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A Tribute to Mrs. Viviane Reding

Outgoing European Commissioner for Information Society and Media (2004-2009)

"Strong competition and a functioning single market work in the best interests of European citizens and consumers."(11/23/09)

On January 1, Viviane Reding, European Commissioner for Information Society and Media will step down as part of a reshuffle of the EC cabinet in conjunction with the implementation of the new Treaty of Lisbon which makes major changes in the structure of the European Union.  It is expected that she will be appointed to a new position as Commissioner for Justice, Fundamental Rights and Citizenship.  (She previously had been European Commissioner for Education and Culture in 1999 - 2004.)

In the period from 2004-2009, she was, in effect, the "telecom policy czarina" of Europe.  As many readers know, telecom policy in Europe functions at both the national level with the longstanding multinational CEPT as the primary forum of national regulators and at the EC level with RSPG as a multinational forum in the spectrum area.  An additional complication is that CEPT has 48 members, including Russia, and the EC has 27 members.  But the EC is concerned about all social and economic issues in Europe while the CEPT is more focused - tunnel vision? - on the telecom sector.

Mrs. Reding (I have never seen her referred to as "Ms. Reding") was a client of mine while I lived in Paris.  I was appointed her "special advisor" in 2006 at the recommendation of Martin Cave(The details of the arrangement we made public the next year when a member of the European Parliament was concerned about cronyism in the selection of consultants by commissioners and demanded public disclosure of all details.  Unfortunately they did not publish the miserly per diem I was paid to stay in Brussels to talk with her and her staff.  However, I did get a first class Thalys train ticket between Paris and Brussels for the trip that gave me free coffee for the 90 minute ride.)
 "This is why (EC) President Barroso and I have proposed a 'Digital Agenda for Europe' to make sure that Europe focuses on:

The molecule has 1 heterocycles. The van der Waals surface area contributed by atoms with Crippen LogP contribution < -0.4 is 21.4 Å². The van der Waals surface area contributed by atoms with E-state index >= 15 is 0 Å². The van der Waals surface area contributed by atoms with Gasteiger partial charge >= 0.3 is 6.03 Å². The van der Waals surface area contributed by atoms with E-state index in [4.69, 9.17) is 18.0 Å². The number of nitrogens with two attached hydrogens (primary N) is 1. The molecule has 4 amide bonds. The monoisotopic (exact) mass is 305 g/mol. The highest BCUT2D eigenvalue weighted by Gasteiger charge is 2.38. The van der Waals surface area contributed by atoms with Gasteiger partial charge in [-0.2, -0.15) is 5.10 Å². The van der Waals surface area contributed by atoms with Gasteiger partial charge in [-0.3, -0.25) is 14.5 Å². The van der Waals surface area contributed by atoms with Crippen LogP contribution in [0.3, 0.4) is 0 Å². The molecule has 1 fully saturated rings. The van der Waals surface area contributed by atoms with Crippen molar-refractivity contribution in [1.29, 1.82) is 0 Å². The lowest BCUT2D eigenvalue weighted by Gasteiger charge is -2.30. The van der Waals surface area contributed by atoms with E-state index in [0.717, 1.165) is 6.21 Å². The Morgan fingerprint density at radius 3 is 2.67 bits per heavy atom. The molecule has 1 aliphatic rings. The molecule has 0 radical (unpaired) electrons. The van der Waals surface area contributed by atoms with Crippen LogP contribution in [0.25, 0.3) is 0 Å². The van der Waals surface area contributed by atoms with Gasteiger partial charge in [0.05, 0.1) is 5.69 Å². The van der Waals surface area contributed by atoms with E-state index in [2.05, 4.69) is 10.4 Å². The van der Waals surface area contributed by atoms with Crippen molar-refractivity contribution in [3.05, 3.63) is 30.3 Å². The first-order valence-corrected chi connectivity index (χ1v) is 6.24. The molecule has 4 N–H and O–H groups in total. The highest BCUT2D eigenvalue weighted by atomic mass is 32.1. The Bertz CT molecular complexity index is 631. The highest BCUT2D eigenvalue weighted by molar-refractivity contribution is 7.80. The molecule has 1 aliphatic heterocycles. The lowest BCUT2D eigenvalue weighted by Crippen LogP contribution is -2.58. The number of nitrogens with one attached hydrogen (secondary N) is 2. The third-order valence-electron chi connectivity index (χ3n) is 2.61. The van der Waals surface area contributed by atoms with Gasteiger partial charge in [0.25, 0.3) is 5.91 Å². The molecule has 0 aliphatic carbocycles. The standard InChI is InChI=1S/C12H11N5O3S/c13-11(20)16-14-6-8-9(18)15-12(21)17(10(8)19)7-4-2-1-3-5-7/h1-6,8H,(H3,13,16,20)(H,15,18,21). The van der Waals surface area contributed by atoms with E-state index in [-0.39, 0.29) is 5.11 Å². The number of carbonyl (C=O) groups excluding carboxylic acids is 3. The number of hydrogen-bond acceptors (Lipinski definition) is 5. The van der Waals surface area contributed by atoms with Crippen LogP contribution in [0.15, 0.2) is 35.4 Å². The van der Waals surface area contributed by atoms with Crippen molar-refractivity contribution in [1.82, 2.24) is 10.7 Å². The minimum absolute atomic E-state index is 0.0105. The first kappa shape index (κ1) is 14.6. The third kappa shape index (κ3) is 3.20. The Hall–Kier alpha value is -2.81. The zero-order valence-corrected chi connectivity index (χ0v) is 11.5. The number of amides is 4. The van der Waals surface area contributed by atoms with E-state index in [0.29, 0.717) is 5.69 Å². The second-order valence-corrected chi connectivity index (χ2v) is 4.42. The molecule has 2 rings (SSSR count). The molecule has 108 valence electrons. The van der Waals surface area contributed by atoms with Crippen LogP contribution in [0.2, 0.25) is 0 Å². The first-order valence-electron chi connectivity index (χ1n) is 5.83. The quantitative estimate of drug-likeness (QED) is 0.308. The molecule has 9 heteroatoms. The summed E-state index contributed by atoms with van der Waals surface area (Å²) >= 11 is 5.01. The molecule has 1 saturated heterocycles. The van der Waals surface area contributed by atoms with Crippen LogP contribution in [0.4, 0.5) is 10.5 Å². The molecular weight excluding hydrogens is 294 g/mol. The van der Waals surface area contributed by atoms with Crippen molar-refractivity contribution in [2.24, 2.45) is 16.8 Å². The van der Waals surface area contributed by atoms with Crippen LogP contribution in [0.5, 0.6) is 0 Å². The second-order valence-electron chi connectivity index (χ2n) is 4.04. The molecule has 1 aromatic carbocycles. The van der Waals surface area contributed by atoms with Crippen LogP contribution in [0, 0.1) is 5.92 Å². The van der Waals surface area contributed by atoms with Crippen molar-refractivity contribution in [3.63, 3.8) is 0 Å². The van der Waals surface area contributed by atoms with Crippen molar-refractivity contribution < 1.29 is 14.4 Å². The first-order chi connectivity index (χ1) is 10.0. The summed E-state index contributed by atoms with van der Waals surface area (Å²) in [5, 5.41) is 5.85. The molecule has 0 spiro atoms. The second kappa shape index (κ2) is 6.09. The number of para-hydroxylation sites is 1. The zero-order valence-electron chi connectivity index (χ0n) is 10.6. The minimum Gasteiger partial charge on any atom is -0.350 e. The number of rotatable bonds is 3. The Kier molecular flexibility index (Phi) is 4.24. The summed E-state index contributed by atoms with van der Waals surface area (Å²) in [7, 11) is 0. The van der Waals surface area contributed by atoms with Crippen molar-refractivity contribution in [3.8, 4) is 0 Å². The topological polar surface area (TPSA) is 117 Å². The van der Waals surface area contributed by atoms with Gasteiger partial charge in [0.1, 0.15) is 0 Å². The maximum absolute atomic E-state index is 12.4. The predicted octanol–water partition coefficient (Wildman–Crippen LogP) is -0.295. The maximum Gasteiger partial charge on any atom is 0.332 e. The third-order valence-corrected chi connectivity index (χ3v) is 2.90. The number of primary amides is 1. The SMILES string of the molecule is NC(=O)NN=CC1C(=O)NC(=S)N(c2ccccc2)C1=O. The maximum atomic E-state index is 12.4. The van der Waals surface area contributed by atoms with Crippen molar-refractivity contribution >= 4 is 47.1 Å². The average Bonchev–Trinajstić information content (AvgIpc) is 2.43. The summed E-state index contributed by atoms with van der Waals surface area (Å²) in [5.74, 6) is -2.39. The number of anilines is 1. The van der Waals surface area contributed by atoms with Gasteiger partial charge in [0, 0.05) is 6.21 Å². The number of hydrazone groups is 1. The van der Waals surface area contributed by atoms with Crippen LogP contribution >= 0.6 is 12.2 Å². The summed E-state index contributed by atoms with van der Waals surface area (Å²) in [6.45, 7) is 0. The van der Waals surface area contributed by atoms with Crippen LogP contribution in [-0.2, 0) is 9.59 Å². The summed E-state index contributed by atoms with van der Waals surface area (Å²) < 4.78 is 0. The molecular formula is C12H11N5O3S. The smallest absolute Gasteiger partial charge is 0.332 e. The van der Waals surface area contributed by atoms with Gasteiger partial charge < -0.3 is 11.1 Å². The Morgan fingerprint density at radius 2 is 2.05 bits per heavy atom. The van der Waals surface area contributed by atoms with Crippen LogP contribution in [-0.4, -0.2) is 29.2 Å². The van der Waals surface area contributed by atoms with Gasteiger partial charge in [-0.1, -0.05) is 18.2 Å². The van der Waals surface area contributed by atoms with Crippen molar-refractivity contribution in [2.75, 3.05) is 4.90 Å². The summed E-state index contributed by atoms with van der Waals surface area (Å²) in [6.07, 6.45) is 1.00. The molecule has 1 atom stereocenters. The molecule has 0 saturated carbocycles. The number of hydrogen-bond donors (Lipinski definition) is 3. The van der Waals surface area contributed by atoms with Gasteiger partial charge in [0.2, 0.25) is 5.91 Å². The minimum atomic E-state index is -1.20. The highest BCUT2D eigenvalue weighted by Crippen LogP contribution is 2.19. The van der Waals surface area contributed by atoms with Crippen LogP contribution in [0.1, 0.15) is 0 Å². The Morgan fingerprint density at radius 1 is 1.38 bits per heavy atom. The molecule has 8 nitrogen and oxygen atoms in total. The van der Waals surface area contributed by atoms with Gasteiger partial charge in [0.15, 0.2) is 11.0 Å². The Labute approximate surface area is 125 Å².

* the industries and applications that have the potential to lift Europe's performance and
    * the prominent place and role of consumers in this new environment"
What really impressed me about dealing with her and her staff was the focus on helping the whole European economy and society develop, not focusing on the telecom industry in isolation and certainly not focusing on the major telecom operators and manufacturers as most national telecom regulators do.  Sometimes her strong pro-EU policies irritated the US, such as her backing for Galileo as a alternative to GPS and using EU funding for a European Google search engine alternative.  But such "nationalism" was quite popular in Europe and I could see some logic for it.  Her office also funded a lot of telecom R&D with joint projects with universities and private firms and at time I wondered about the WPA aspects of this.  But her continued focus on both the European economy and European society made her a much more insightful telecom policy maker than FCC and its national counterparts in almost every country.  Telecom policy need not be focused primarily on carriers, broadcasters, and manufacturers.  Telecom is a key infrastructure for economies and societies.

"ICT also contributes macro-economically to productivity growth and
 increased competitiveness of the European economy as a whole,
 and thus is a factor in growth and job creation." --
COM(2006) 334

I hope FCC and other regulators learn from her legacy.

European Telecoms and Media Commissioner Viviane Reding delivering the 2009 Ludwig Erhard lecture at the Lisbon Council in Brussels.

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